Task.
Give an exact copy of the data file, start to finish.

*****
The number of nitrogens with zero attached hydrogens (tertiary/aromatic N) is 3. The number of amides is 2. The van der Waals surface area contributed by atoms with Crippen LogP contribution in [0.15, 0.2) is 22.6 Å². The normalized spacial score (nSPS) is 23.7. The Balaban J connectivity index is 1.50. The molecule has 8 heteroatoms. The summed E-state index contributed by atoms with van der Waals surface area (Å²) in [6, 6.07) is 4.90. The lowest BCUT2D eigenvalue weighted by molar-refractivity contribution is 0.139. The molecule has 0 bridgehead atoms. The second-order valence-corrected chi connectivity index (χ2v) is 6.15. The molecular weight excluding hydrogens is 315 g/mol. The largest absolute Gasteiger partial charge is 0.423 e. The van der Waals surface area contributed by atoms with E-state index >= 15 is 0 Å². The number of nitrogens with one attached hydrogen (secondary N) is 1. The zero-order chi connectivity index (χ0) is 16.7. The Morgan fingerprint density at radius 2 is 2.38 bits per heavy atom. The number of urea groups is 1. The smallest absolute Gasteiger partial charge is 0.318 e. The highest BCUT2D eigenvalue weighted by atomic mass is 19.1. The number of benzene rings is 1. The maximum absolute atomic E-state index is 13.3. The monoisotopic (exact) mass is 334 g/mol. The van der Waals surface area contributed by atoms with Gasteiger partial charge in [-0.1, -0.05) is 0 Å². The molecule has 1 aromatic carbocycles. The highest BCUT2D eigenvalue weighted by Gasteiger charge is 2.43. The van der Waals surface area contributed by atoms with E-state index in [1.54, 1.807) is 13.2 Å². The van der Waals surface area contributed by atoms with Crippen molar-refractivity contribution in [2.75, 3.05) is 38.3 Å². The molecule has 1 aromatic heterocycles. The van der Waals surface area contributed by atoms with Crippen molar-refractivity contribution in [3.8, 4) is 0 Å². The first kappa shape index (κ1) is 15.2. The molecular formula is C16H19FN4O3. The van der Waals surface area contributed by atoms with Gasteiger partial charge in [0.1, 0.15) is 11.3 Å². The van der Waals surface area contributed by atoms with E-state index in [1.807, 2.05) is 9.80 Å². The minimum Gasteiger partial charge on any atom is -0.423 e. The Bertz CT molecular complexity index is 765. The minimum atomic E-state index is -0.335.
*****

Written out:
The number of nitrogens with zero attached hydrogens (tertiary/aromatic N) is 3. The number of amides is 2. The van der Waals surface area contributed by atoms with Crippen LogP contribution in [0.15, 0.2) is 22.6 Å². The normalized spacial score (nSPS) is 23.7. The Balaban J connectivity index is 1.50. The molecule has 8 heteroatoms. The summed E-state index contributed by atoms with van der Waals surface area (Å²) in [6, 6.07) is 4.90. The lowest BCUT2D eigenvalue weighted by molar-refractivity contribution is 0.139. The molecule has 0 bridgehead atoms. The second-order valence-corrected chi connectivity index (χ2v) is 6.15. The molecular weight excluding hydrogens is 315 g/mol. The largest absolute Gasteiger partial charge is 0.423 e. The van der Waals surface area contributed by atoms with E-state index >= 15 is 0 Å². The number of nitrogens with one attached hydrogen (secondary N) is 1. The zero-order chi connectivity index (χ0) is 16.7. The Morgan fingerprint density at radius 2 is 2.38 bits per heavy atom. The number of urea groups is 1. The smallest absolute Gasteiger partial charge is 0.318 e. The highest BCUT2D eigenvalue weighted by atomic mass is 19.1. The number of benzene rings is 1. The maximum absolute atomic E-state index is 13.3. The monoisotopic (exact) mass is 334 g/mol. The van der Waals surface area contributed by atoms with Gasteiger partial charge in [-0.1, -0.05) is 0 Å². The molecule has 1 aromatic carbocycles. The highest BCUT2D eigenvalue weighted by Gasteiger charge is 2.43. The van der Waals surface area contributed by atoms with E-state index in [1.54, 1.807) is 13.2 Å². The van der Waals surface area contributed by atoms with Crippen molar-refractivity contribution in [2.75, 3.05) is 38.3 Å². The molecule has 1 aromatic heterocycles. The van der Waals surface area contributed by atoms with Crippen molar-refractivity contribution in [3.8, 4) is 0 Å². The first kappa shape index (κ1) is 15.2. The molecular formula is C16H19FN4O3. The van der Waals surface area contributed by atoms with Gasteiger partial charge in [0.1, 0.15) is 11.3 Å². The van der Waals surface area contributed by atoms with E-state index in [1.807, 2.05) is 9.80 Å². The minimum Gasteiger partial charge on any atom is -0.423 e. The Bertz CT molecular complexity index is 765. The minimum atomic E-state index is -0.335.